RAMALLAH, West Bank (AP) – The U.S. should not cut off aid to the Palestinians, even after a Hamas government takes over, Palestinian officials told a senior U.S. envoy Saturday, in the first high-level meeting between the two sides since Islamic militants scored a surprise election victory last month.
The U.S. and the European Union, the Palestinian Authority’s main donors, have threatened to cut off hundreds of millions of dollars in financial backing if Hamas doesn’t abandon its violent campaign against Israel.
With that threat looming, Palestinian leader Mahmoud Abbas, who favors peacemaking with Israel, again warned in comments published Saturday that he would quit if Hamas didn’t change its ways.
At the same time, Abbas urged the international community to give the militant group a grace period.
“I think they are now responsible, and in order to assume responsibilities, their policies have to be compatible with international polices,” the Irish Independent newspaper quoted Abbas as telling Britain’s ITV network, in an interview to be broadcast Sunday.
Asked if he would step aside if peacemaking remains elusive, Abbas replied, “We could reach a point where I cannot perform my duty. Then, I will not continue sitting in this place, against and in spite of my convictions. If I can do something I will continue, otherwise I won’t.”
On Friday, Abbas told Israel’s Channel 10 TV that Hamas was working to halt rocket attacks on Israel that have drawn retaliatory Israeli air strikes and artillery fire.
The army killed seven Palestinians in the West Bank and Gaza Strip in a new round of violence on Thursday and Friday.
Abbas was elected separately in January 2005 to a four-year term. Hamas’ routing of his long-ruling Fatah Party in parliamentary elections last month has put Abbas in a power tussle with the militant group, which is bent on Israel’s destruction, but says it might consider a long-term truce as an interim measure.
Western threats to cut off aid to the cash-strapped Palestinian Authority could be the most effective tool in coercing Hamas to moderate its anti-Israel position.
In the West Bank town of Ramallah on Saturday, Palestinian negotiator Saeb Erekeat urged U.S. State Department envoy David Welch to keep U.S. cash flowing to the Palestinians even after Hamas forms its government next month.
Erekat noted that hundreds of millions of dollars in U.S. aid flow directly into infrastructure projects every year, and not into Palestinian government coffers.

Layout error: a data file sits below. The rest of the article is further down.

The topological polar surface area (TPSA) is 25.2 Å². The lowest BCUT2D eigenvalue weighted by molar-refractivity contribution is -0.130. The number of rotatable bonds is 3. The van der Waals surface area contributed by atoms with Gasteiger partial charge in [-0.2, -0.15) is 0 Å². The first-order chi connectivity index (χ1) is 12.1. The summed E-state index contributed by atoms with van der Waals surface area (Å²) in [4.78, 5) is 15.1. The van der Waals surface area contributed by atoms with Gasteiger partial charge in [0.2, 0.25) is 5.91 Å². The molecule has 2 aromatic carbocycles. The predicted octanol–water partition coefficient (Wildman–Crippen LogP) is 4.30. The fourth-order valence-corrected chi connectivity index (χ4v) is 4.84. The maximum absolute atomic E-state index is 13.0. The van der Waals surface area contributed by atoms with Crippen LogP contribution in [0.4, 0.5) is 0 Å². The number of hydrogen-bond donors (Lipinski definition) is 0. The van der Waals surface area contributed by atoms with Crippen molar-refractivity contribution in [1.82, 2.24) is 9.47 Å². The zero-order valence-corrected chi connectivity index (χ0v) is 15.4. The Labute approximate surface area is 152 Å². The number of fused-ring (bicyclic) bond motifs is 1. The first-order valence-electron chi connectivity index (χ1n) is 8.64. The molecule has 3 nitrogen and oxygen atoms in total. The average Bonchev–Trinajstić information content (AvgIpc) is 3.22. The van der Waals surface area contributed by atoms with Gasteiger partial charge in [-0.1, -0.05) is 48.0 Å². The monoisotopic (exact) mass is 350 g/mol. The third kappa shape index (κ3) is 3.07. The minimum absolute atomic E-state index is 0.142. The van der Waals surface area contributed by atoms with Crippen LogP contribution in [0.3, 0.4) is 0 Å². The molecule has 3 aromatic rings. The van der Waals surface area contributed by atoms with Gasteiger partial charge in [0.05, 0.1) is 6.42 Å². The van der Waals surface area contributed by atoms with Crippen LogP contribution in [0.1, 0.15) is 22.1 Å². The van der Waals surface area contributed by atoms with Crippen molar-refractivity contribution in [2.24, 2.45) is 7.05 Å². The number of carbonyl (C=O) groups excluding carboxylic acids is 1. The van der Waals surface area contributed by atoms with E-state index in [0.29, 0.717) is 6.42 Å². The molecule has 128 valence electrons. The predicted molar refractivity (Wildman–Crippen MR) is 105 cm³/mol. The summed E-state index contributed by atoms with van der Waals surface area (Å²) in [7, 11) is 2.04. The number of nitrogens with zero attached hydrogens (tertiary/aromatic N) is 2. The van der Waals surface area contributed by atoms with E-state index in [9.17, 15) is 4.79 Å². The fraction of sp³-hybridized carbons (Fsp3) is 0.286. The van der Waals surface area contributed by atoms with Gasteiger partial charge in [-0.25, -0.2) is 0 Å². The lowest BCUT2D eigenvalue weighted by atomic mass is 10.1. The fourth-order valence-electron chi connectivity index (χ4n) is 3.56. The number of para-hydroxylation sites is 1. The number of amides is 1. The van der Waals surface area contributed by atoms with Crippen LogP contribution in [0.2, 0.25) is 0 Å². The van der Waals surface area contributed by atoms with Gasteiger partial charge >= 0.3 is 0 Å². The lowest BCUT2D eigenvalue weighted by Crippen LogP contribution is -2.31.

“We urged the U.S. administration to continue helping the Palestinian people, as it did in previous years,” Erekat said after the meeting. “They have never transferred a single dollar to the Palestinian Authority directly. The money was being transferred via non-governmental organizations.”
Welch declined to speak to reporters. Erekat said the U.S. envoy told him, without specifying, that Washington would continue helping the Palestinians, but would redirect U.S. aid.
The U.S. and the EU consider Hamas a terror organization and have said they would not fund a government led by the militant group, which has killed hundreds of Israelis in suicide bombings in the past decade. Currently, they funnel about roughly $900 million annually to the Palestinians, with about one-third of that going from the EU to the Palestinian Authority directly and the rest going to reconstruction projects.
On Friday, EU officials said they would continue supporting the Palestinian Authority during the transition period, but hadn’t decided what to do once Hamas takes over.
EU officials said they want to keep supporting Abbas, who continues to wield considerable power and is seen as a counterweight to Hamas.
Also Friday, Hamas announced that it would travel to Moscow in early March for talks with Russian officials. Russia’s invitation to Hamas has angered Israel, which is seeking to isolate the militant group. Israel also condemned Turkey after Foreign Minister Abdullah Gul met in Ankara last week with Hamas leader Khaled Mashaal.